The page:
The Marlins enter spring training with plenty of excitement after changing their name, logo and uniforms and making some pretty splashy additions, but they’ll have a tough time contending if they don’t get the old Josh Johnson back. He took a step in the right direction yesterday.
Johnson threw 41 pitches over 1 2/3 scoreless innings against the Cardinals in his first start since being placed on the disabled list last May with right shoulder inflammation. He retired the first five batters he faced (including two strikeouts) before reaching his pitch count after giving up a single, a double and a walk to load the bases.
Of course, the results are secondary at this point. The important part is that Johnson topped out around 94 mph with his fastball and told Joe Capozzi of the Palm Beach Post that his shoulder feels good.
“It was good to get it of the way,” he said. “Shoulder feels great so that’s a big step.”
Johnson could make his next start Sunday against the Mets. The Marlins hope to have their ace right-hander ready for the season opener against the Cardinals on April 4 as they open their new stadium in Little Havana.
It was assumed already, but Mike Scioscia made it official during Monday’s press conference for new general manager Billy Eppler that he will return as Angels manager in 2016.
Scioscia, the longest-tenured manager in the majors, has been at the helm with the Angels since 2000. There was a clause in his contract which allowed him to opt out after the 2015 season, but he has decided to stay put. He still has three years and $15 million on his contract, which runs through 2018.
Jerry Dipoto resigned as Angels general manager in July amid tension with Scioscia, so there were naturally questions today about what to expect with first-time GM Eppler in the fold. According to David Adler of MLB.com, Scioscia isn’t concerned.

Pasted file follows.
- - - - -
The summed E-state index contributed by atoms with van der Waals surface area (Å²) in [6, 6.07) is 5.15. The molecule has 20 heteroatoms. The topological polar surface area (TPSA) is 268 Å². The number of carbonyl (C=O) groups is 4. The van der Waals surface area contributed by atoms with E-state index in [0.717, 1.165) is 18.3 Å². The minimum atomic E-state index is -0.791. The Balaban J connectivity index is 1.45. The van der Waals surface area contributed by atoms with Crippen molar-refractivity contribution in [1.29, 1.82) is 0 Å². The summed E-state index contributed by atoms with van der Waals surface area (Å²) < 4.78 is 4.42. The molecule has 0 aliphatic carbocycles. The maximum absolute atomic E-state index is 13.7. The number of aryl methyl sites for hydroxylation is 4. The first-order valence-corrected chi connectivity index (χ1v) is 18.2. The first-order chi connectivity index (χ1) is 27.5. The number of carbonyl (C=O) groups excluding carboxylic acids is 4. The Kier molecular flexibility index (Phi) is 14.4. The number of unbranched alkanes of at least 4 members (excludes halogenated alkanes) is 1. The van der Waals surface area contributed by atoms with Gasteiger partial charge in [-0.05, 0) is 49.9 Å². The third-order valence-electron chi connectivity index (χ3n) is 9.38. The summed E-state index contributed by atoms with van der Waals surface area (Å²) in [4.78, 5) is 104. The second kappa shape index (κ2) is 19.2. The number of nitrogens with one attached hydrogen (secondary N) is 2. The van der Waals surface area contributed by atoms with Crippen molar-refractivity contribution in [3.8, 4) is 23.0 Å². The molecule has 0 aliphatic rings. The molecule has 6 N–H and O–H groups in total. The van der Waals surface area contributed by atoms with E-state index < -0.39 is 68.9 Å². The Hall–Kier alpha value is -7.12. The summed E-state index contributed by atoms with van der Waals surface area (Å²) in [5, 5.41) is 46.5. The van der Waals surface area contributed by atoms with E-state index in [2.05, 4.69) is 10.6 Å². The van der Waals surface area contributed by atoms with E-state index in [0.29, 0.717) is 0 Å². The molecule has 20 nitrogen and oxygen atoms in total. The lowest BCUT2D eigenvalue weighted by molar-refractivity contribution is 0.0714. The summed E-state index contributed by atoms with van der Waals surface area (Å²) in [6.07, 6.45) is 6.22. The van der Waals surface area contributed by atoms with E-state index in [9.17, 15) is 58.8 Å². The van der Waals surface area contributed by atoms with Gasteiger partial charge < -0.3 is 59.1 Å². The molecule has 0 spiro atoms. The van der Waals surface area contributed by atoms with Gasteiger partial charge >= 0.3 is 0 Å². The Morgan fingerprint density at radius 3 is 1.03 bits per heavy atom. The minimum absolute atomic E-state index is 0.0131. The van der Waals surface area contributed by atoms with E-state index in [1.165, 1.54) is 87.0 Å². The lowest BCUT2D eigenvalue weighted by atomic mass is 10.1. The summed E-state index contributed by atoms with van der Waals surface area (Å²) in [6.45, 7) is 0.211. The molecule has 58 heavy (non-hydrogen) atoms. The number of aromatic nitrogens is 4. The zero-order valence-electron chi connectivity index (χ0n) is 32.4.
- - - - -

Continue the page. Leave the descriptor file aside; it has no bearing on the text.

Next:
“I think we’re going to mesh very well,” Scioscia said. “If we adjust, or maybe he adjusts to some of the things, there’s going to be collaboration that’s going to make us better.”
Eppler is the fourth general manager during Scioscia’s tenure with the team.
After winning the AL West last season, the Angels finished 85-77 this season and narrowly missed the playoffs. The team hasn’t won a postseason game since 2009.
Astros center fielder Carlos Gomez sat out the final series of the regular season in order to rest a strained left intercostal muscle, but there was good news coming out of a workout today in advance of Tuesday’s Wild Card game vs. the Yankees.
This has been a lingering issue for Gomez, who missed 13 straight games with the injury last month. He aggravated the strain on a throw to home plate last Wednesday and was forced to sit while the Astros fought to keep their season alive. Astros manager A.J. Hinch told reporters last week that Gomez’s injury would typically take 45-50 days to recover from, so it’s fair to wonder how productive he can be during the postseason.
Gomez mostly struggled after coming over from the Brewers at the trade deadline, batting .242 with four home runs and a .670 OPS over 41 games.